Neither a borrower nor a lender be: Energy efficiency decision- making among class B and C offices in Pittsburgh

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Even when the benefits seem to outweigh the costs, many building owners do not invest in energy efficiency. Here a framework is presented for understanding energy efficiency investment decisions drawing on methods from behavioral decision research. The approach begins with a normative analysis that characterizes how building owners should behave, compares this to interview and survey data from decision-makers, then concludes with policy recommendations suggesting how to bridge that gap. The framework is demonstrated with a sample of class B and C office building owners in Pittsburgh, a population believed to under-invest in energy efficiency. Interviews (n = 16) and a survey (n = 132) found that while uncertainty and a lack of information about costs and energy savings play a critical role in decision-making, a significant proportion of the respondents also express aversion to debt and a lack of sensitivity to split incentives. Based on the results, providing owners of class B and C offices cost-benefit information and resolving energy savings uncertainty through guarantees, trial periods, or grants that fully subsidize energy efficiency for a small part of a building may be a way to enhance investment. The approach can be applied to other energy efficiency decision-making contexts by anyone with training in behavioral research.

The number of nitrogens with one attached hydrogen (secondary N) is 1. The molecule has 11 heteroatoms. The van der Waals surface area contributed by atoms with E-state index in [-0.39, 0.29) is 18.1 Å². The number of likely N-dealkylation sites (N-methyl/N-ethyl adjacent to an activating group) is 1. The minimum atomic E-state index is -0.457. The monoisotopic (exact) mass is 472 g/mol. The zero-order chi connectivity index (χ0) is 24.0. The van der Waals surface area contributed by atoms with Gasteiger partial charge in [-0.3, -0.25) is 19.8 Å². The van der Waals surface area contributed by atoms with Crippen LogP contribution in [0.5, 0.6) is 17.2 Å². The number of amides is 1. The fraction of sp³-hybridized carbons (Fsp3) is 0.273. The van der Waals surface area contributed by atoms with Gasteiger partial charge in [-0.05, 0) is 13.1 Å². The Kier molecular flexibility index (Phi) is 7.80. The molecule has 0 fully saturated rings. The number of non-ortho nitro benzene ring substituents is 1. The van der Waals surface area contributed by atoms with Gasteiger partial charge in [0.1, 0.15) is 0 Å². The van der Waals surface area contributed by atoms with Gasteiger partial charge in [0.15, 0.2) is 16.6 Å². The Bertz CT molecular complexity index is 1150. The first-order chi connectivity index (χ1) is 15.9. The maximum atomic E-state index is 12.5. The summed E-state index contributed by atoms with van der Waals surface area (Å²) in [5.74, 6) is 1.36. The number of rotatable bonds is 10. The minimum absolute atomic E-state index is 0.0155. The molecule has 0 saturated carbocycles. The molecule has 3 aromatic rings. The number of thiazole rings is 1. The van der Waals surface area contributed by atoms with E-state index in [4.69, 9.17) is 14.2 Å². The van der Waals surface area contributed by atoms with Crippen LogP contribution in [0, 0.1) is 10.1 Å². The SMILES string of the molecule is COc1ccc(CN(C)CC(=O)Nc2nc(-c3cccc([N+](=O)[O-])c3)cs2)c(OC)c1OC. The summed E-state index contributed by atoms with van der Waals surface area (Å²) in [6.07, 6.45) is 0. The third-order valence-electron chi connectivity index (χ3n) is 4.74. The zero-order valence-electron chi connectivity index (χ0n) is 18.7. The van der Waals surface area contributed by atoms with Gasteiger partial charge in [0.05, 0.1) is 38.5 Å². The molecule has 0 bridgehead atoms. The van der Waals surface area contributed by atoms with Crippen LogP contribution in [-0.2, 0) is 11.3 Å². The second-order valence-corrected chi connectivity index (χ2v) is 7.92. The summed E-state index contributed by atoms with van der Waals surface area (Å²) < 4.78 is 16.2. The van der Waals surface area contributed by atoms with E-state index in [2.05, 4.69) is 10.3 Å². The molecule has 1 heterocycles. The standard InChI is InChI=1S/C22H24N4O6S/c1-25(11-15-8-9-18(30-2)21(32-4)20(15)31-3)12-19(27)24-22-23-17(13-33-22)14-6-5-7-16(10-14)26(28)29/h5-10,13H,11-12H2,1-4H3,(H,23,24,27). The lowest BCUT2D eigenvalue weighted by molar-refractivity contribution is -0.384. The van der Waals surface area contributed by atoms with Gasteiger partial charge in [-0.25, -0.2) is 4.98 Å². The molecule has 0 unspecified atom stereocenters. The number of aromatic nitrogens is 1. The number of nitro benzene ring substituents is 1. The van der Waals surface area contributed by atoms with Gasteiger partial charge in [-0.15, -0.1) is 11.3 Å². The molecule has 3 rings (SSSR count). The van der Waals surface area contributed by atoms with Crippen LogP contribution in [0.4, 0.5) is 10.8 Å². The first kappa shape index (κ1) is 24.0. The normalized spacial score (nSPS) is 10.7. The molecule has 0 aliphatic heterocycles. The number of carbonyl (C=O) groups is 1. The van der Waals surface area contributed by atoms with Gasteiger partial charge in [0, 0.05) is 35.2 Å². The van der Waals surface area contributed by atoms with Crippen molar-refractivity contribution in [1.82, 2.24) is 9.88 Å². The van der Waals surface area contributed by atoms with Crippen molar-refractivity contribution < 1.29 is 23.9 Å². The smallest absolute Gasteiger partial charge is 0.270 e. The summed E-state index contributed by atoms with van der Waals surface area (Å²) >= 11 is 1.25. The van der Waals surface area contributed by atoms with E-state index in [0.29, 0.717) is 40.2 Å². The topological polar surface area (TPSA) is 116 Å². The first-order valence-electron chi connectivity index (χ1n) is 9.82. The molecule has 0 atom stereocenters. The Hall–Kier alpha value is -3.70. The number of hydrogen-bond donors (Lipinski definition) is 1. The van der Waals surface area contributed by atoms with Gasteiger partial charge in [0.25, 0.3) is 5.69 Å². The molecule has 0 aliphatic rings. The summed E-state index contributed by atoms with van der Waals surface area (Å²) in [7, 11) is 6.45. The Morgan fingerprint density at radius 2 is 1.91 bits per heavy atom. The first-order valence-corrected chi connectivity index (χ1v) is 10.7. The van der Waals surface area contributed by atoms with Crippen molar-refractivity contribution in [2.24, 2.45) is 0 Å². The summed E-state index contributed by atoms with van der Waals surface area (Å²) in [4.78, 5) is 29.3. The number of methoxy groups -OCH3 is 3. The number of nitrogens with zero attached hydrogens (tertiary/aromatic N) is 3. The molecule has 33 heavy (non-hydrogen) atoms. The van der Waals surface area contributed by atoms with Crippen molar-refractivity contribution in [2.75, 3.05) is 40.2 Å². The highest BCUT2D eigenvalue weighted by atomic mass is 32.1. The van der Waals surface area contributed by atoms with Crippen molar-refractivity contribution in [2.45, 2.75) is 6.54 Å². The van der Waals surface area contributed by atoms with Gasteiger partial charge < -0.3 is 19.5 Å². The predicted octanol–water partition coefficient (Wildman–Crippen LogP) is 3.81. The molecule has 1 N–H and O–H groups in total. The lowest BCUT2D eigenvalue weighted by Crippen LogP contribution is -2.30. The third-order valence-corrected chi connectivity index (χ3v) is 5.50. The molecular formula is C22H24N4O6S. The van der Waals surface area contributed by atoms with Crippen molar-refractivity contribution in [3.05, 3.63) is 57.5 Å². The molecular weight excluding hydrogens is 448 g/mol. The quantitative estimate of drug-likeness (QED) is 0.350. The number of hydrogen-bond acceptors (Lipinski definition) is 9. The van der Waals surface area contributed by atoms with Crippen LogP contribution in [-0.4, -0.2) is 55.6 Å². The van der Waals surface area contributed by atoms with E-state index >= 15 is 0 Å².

Davis, A. (2018, June 26). Neither a borrower nor a lender be: Energy efficiency decision- making among class B and C offices in Pittsburgh. https://doi.org/10.31234/osf.io/z76xg


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